Of all these Afghanistan was of strategic importance. The Company’s government, therefore, could not afford to have a hostile Amir in Afghanistan. It was, therefore, safe for India to convert Afghanistan into a buffer state. From the early years of the nineteenth century, Russia was actuated by designs of expansion in the east. This problem was further complicated by Afghanistan’s border disputes on her east with the Punjab. Peshawar was the bone of contention between them.

The Afghans were determined to recover Peshawar, as it was conquered by Ranjit Singh in 1834. By the Tripartite Treaty of June 26, 1838, Dost Muhammad was to be overthrown and Shah Shuja, an Afghan prince living in exile, at Ludhiana was to be placed on the throne of Afghanistan with the Sikh military and British financial support. When Lord Auckland found that Ranjit Singh was not keeping his promise, he decided that the British should undertake the military duty also.

The First Anglo-Afghan War:

The British army crossed the Bolan Pass and captured Kandahar, Gazni and Kabul (1839). Shah Shuja was enthroned. His rule, however, proved to be unpopular and the Afghans rose in revolt. The British envoy Sir Alexander Burnes and his predecessor Sir William McNaughton were both murdered and the retreating British Indian army perished in the defiles of Afghanistan.

Lord Ellenborough (1842-1844) took energetic steps to restore British authority in Afghanistan. Two forces converged on Kabul-one from Jalalabad and the other from Kandahar – and Kabul was captured. Then the British forces withdrew leaving Dost Muhammad to take possession of his throne who proved to be a capable ruler and maintained friendly relations with the British Government.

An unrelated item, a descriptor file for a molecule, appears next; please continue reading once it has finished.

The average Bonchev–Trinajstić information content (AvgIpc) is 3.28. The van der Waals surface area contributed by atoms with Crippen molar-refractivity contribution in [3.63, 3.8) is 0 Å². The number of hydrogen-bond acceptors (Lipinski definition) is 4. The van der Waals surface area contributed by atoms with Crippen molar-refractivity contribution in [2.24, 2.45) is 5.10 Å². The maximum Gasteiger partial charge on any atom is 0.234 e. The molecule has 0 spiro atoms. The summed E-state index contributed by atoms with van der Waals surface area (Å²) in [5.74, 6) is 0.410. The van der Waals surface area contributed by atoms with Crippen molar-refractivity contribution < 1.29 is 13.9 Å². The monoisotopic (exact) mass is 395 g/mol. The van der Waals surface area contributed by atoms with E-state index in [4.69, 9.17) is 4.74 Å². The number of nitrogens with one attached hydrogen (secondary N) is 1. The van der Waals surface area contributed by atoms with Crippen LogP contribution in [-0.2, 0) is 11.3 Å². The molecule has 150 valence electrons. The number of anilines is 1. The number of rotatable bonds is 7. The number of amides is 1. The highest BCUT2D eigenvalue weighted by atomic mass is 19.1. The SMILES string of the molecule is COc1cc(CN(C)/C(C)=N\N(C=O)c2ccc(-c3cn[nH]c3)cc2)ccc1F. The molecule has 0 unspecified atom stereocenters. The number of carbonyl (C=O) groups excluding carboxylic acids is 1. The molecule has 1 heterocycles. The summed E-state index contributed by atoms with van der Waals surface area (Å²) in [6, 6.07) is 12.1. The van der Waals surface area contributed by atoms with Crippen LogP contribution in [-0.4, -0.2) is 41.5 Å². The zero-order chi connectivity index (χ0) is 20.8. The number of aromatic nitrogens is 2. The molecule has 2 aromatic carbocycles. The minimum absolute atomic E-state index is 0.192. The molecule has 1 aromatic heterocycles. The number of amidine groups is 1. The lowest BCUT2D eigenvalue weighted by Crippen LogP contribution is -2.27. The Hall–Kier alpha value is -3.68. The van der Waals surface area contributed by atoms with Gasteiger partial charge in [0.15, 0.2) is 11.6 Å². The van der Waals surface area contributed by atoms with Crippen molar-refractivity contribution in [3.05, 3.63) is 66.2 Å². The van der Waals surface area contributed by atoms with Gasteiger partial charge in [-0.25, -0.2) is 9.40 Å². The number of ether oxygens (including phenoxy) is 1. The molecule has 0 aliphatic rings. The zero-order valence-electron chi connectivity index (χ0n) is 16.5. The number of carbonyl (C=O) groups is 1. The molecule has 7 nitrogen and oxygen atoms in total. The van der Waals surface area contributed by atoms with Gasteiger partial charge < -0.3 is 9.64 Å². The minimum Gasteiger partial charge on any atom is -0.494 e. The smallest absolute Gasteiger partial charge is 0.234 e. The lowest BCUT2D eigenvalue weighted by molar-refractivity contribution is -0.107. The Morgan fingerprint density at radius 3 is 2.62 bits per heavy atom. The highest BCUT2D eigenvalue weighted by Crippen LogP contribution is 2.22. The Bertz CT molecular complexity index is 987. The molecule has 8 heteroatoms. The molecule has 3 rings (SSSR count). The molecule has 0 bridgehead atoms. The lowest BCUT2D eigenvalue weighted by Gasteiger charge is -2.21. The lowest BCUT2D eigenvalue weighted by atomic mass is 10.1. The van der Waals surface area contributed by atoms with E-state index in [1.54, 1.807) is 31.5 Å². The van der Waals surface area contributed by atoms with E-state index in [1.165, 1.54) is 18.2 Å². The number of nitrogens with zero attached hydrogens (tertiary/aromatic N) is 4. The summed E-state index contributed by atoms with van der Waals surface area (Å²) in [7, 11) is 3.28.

The Annexation of Sind (1843):

The conquest of Sind followed in the wake of the Afghan War and was morally and politically its sequel. In September 1842, Sir Charles Napier replaced Major Outram as the Company’s resident in Sind. He was given full civic and military authority and placed in charge of all troops of upper and lower Sind.

Earlier in February 1839, the Amirs of Sind accepted a treaty by which a British subsidiary force was to stationed at Shikarpur and Bukkar and the Amirs of Sind were to pay three lakhs annually for the maintenance of the Company’s troops.

Napier told the Amirs that he was convinced that the charges of disloyalty against them during the Afghan war were well founded. So the treaty with them must be revised. Before the Amirs could indicate their ascent to these terms, Napier acted as if they had refused them. In February 1843, Napier defeated a Baluchi army at Miani and won another victory at Dabo. By April the whole of Sind had capitulated. The Amirs were exiled and Sind was annexed.

The British treatment of the Amirs was high-handed. Outram condemned it; so did the Court of Directors. Even Napier had frankly admitted: “We have no right to seize Sind, yet we shall do so and a very advantageous, useful human piece of rascality it will be.”

Anglo-Sikh Wars and the Conquest of Punjab:

After the death of Ranjit Singh in 1839 there was anarchy in Punjab. The process of disintegration of the kingdom started when Kharak Singh, the successor of Ranjit Singh and his only son Naunihal Singh was killed in 1840. Sher Singh, another son of Ranjit Singh emerged successful with the help of the Sikh army and was proclaimed the Maharaja in January 1841 but he too was murdered in Septem­ber 1843.